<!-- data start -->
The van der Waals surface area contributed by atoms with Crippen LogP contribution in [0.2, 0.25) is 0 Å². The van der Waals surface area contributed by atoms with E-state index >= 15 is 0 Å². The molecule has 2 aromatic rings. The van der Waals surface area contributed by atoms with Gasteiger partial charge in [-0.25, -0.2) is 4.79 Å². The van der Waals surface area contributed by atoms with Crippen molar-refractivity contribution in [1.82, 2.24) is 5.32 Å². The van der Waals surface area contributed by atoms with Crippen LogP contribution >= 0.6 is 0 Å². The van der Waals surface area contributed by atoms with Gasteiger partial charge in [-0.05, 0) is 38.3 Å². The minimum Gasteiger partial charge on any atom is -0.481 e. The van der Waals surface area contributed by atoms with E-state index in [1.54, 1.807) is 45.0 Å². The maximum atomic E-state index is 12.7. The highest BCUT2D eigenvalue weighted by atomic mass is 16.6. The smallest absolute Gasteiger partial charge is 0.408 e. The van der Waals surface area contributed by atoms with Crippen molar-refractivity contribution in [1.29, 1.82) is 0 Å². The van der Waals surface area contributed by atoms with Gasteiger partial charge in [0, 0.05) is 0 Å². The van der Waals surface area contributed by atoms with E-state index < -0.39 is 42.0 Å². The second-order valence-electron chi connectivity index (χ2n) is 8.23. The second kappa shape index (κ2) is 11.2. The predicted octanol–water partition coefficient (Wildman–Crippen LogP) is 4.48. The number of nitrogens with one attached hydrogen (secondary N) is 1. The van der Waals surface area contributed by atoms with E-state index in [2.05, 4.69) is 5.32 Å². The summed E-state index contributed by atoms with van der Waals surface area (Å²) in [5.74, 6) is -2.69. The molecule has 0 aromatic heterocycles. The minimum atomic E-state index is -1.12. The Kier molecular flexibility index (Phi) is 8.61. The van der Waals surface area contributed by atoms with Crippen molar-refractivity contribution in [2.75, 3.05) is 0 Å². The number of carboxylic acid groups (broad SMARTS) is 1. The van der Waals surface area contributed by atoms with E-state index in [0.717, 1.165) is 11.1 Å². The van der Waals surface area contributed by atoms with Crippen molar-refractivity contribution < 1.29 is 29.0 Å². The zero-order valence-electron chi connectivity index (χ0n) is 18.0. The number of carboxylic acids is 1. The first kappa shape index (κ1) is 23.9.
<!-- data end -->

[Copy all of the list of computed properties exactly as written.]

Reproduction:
The van der Waals surface area contributed by atoms with Crippen LogP contribution in [0.2, 0.25) is 0 Å². The van der Waals surface area contributed by atoms with E-state index >= 15 is 0 Å². The molecule has 2 aromatic rings. The van der Waals surface area contributed by atoms with Gasteiger partial charge in [-0.25, -0.2) is 4.79 Å². The van der Waals surface area contributed by atoms with Crippen molar-refractivity contribution in [1.82, 2.24) is 5.32 Å². The van der Waals surface area contributed by atoms with Crippen LogP contribution >= 0.6 is 0 Å². The van der Waals surface area contributed by atoms with Gasteiger partial charge in [-0.05, 0) is 38.3 Å². The minimum Gasteiger partial charge on any atom is -0.481 e. The van der Waals surface area contributed by atoms with E-state index in [1.54, 1.807) is 45.0 Å². The maximum atomic E-state index is 12.7. The highest BCUT2D eigenvalue weighted by atomic mass is 16.6. The smallest absolute Gasteiger partial charge is 0.408 e. The van der Waals surface area contributed by atoms with Crippen molar-refractivity contribution in [1.29, 1.82) is 0 Å². The van der Waals surface area contributed by atoms with Gasteiger partial charge in [0, 0.05) is 0 Å². The van der Waals surface area contributed by atoms with E-state index < -0.39 is 42.0 Å². The second-order valence-electron chi connectivity index (χ2n) is 8.23. The second kappa shape index (κ2) is 11.2. The predicted octanol–water partition coefficient (Wildman–Crippen LogP) is 4.48. The number of nitrogens with one attached hydrogen (secondary N) is 1. The van der Waals surface area contributed by atoms with E-state index in [2.05, 4.69) is 5.32 Å². The summed E-state index contributed by atoms with van der Waals surface area (Å²) in [5.74, 6) is -2.69. The molecule has 0 aromatic heterocycles. The minimum atomic E-state index is -1.12. The Kier molecular flexibility index (Phi) is 8.61. The van der Waals surface area contributed by atoms with Crippen molar-refractivity contribution in [2.75, 3.05) is 0 Å². The number of carboxylic acid groups (broad SMARTS) is 1. The van der Waals surface area contributed by atoms with E-state index in [0.717, 1.165) is 11.1 Å². The van der Waals surface area contributed by atoms with Crippen molar-refractivity contribution < 1.29 is 29.0 Å². The zero-order valence-electron chi connectivity index (χ0n) is 18.0. The number of carboxylic acids is 1. The first kappa shape index (κ1) is 23.9.